ANTH4100 – Core Themes in Contemporary Anthropology
Since the 1990s, globalisation has become the main term in the social sciences and beyond to describe a set of related developments involving economic integration, the re-organisation of political institutions, and the various social and cultural implications of the increased movement of people, goods, and ideas. This course aims to give you an overview of a contemporary anthropology of the global situation that is also attentive to history, situating contemporary forms of globalisation within longer trajectories of military, political and economic expansions that have reconfigured people’s sense of time and space. This course introduces you to key anthropological conceptual and methodological tools enabling a deeper understanding of:
- How to think about the state in the era of globalisation
- The contentious role of social media today
- People (e.g. migrants, refugees, tourists), things (e.g. consumer goods, species, electronic devices) and ideas (e.g. religions, economic doctrines, populist politics) on the move
- Anthropological responses to the threat of eco-collapse and other crises
- The rise of indigeneity amidst forms of ecological destructions
- An overview of the anthropology of globalisation
- Analytical perspectives on phenomena such as social media, refugees, and crises
- Methodological tools enabling multi-scale ethnographic research and ethnographic research on global phenomena
- Detailed knowledge about specific empirical fields relevant for an understanding of the implications and effects of contemporary globalisation processes
- The ability to analyse current affairs related to processes of globalisation from an anthropological perspective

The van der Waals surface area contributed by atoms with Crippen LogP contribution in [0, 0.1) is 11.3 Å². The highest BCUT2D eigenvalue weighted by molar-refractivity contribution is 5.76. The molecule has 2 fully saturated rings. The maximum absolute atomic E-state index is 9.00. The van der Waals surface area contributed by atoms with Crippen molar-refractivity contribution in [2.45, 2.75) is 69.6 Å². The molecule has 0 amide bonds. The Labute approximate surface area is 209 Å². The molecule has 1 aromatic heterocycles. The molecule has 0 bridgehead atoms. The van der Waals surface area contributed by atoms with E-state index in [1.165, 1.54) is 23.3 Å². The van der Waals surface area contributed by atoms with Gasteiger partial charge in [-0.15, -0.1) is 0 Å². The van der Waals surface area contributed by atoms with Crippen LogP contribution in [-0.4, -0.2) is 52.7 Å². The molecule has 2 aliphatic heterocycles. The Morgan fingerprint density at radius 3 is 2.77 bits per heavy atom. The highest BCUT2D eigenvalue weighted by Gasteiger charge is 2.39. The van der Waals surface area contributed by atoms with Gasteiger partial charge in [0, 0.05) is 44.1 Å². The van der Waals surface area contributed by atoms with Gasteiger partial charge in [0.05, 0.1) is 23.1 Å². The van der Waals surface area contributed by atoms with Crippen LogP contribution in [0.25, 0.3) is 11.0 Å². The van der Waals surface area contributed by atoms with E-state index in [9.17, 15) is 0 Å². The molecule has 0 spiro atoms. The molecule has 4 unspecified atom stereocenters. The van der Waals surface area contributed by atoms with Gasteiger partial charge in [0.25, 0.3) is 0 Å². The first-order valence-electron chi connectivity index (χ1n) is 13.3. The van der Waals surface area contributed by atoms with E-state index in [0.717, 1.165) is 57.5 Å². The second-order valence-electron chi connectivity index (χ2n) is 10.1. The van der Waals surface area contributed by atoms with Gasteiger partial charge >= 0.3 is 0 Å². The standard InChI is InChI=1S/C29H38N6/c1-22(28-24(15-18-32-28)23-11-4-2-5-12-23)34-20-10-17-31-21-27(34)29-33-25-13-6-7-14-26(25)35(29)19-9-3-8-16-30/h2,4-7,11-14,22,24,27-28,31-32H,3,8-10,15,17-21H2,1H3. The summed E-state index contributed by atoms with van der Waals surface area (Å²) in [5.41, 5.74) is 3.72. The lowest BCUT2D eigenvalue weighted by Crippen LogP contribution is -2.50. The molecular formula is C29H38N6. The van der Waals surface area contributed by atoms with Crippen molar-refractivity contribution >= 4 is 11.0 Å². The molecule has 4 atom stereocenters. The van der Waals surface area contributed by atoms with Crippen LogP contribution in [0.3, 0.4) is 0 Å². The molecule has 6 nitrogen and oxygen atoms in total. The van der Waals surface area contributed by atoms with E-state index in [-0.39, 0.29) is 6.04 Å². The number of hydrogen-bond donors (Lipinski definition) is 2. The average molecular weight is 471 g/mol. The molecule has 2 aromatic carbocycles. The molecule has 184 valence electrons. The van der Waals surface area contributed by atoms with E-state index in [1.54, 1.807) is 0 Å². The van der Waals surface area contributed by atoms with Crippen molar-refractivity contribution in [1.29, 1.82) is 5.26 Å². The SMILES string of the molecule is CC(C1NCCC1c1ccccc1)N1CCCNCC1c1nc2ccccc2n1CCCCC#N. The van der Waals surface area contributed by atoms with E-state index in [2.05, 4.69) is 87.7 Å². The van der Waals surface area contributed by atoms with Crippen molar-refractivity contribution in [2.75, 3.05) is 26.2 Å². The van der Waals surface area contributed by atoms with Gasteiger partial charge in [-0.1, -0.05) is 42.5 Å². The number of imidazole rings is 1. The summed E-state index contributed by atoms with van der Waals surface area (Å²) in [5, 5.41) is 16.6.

- An improved understanding of the history of anthropology and the recent history of the world
- A heightened critical awareness concerning the everyday academic concept of globalisation
- Deepen the capacity for independent academic thought
- Enhance the ability to express arguments both written and oral
- Improve competence in academic essay writing/argument construction.
Students who are admitted to study programmes at UiO must each semester register which courses and exams they wish to sign up for in Studentweb.
If you are not already enrolled as a student at UiO, please see our information about admission requirements and procedures.
This course is not available for single course students.
Formal prerequisite knowledge
Students must be enrolled in the master’s programme for Social Anthropology, and must have taken Error: java.lang.NullPointerException, Error: java.lang.NullPointerException, and Error: java.lang.NullPointerException.
3-hour teaching blocks with a combination of lectures and in-class group discussions moderated by the lecturer.
Access to teaching
A student who has completed compulsory instruction and coursework and has had these approved, is not entitled to repeat that instruction and coursework. A student who has been admitted to a course, but who has not completed compulsory instruction and coursework or had these approved, is entitled to repeat that instruction and coursework, depending on available capacity.
A written essay (5,000 words, +/- 10 percent).
Submit assignments in Inspera
You submit your assignment in the digital examination system Inspera. Read about how to submit your assignment.
Use of sources and citation
Language of examination
The examination text is given in English.You may submit your response in Norwegian, Swedish, Danish or English.
Grades are awarded on a scale from A to F, where A is the best grade and F is a fail. Read more about the grading system.
Explanations and appeals
Resit an examination
Withdrawal from an examination
It is possible to take the exam up to 3 times. If you withdraw from the exam after the deadline or during the exam, this will be counted as an examination attempt.
Special examination arrangements
Application form, deadline and requirements for special examination arrangements.
The course is subject to continuous evaluation. At regular intervals we also ask students to participate in a more comprehensive evaluation.